Quentin, seventeen years old at the beginning of the story, has to grow up to be a man worthy of Mía, who has herself matured into a very strong and capable young woman by the end. And as for Manley, what kind of writer would let him fall out of the story? He’s fundamentally a skinny, wise-cracking, scene-stealing Tommy Lee Jones. I love Manley. He’s my respectful nod to Sam Spade and Philip Marlowe.
You’ve completed a draft of the novel and a manuscript is circulating among publishers. How is the process going?
Better than I deserve. I don’t have an agent at the moment but have been lucky enough to attract the interest of publishers. The whole process, nevertheless, moves at the speed of a glacier. So, while pretending to be disinterested, I spend a lot of time keeping my fingers crossed. I’m sure everybody reading this interview already knows the feeling: you hope for a good result, know you should keep writing away on that next project, but can’t help glancing up at the clouds from time to time and wondering what if.
What other creative projects have you got going these days?
Short stories. That’s where I do the majority of my publishing, and it’s the genre that I love the most.
No, wait. That’s not true.
I love teaching the most. I began writing because I needed to understand what, and how, to teach. A great short story, like a great novel, is an elegant solution to a fictional problem; but exactly how you teach (or even whether you can teach) creativity is not at all evident. I try to figure out ways to make my students recognize genius when they see it and then to produce their own acts of imagination in ways different from gimmicks and superficial originality. On any given day, then, my most important creative project is likely to involve somebody else’s creativity. The breakthrough, the cliché-busting insight, can be sudden; but it’s usually the product of a slow and careful attention to language. So that’s my job on many days–to slow everybody down, to help beginning writers focus on closely observed details as well as the big rushing river of ideas, and to convince folks that style and craftsmanship aren’t necessarily the same things. Finding the great recognition scene for one of my own characters is rewarding, yes; but seeing that happen for a student writer is pure gold.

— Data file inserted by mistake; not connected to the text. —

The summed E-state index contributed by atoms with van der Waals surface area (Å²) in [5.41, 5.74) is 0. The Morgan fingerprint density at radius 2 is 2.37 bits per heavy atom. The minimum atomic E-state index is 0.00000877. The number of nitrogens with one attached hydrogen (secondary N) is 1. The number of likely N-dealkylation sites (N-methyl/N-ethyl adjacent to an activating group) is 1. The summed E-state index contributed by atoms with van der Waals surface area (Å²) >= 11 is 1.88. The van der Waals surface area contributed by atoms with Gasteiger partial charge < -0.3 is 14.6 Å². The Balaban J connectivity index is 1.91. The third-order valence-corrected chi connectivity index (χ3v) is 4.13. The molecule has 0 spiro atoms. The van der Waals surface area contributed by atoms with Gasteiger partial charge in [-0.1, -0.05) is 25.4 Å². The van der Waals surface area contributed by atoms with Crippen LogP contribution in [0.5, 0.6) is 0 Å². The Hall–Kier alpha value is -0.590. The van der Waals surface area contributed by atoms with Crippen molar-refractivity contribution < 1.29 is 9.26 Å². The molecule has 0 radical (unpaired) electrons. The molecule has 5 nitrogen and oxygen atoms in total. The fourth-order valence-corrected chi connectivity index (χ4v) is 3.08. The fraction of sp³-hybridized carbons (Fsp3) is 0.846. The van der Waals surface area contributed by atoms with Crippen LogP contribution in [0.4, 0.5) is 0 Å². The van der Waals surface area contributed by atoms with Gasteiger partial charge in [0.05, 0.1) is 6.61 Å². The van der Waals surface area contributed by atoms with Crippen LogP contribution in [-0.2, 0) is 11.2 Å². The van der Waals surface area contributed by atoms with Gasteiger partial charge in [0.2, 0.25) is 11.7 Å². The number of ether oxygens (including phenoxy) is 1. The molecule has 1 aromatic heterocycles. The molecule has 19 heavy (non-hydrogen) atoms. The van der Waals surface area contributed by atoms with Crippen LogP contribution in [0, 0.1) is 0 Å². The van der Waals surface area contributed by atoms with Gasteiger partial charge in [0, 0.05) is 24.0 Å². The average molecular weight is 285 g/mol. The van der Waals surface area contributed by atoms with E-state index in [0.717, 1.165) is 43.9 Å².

Thanks, Randy. Is there anything else you’d like to share with or explain to readers?
Maybe one more thought.
I believe that one of the great lessons of literature, and of fiction in particular, has to do with seeing a problem or a situation from somebody else’s point of view. That’s a profoundly important, and largely neglected, component of good public discourse, isn’t it? Imagining a circumstance from someone else’s perspective is, I think, a moral act. That it also happens to be politically, socially, emotionally, economically, militarily, historically, artistically, and technologically smart is an added benefit. –Makes me wish there were a few more English teachers in Congress.
That said, I believe I should end by thanking you once more for this opportunity to chat with people who really care about writing. Good storytelling matters, and I love being around people who understand that. So know that I’m very appreciative for this conversation and that I wish all the other aspiring writers out there the best of luck.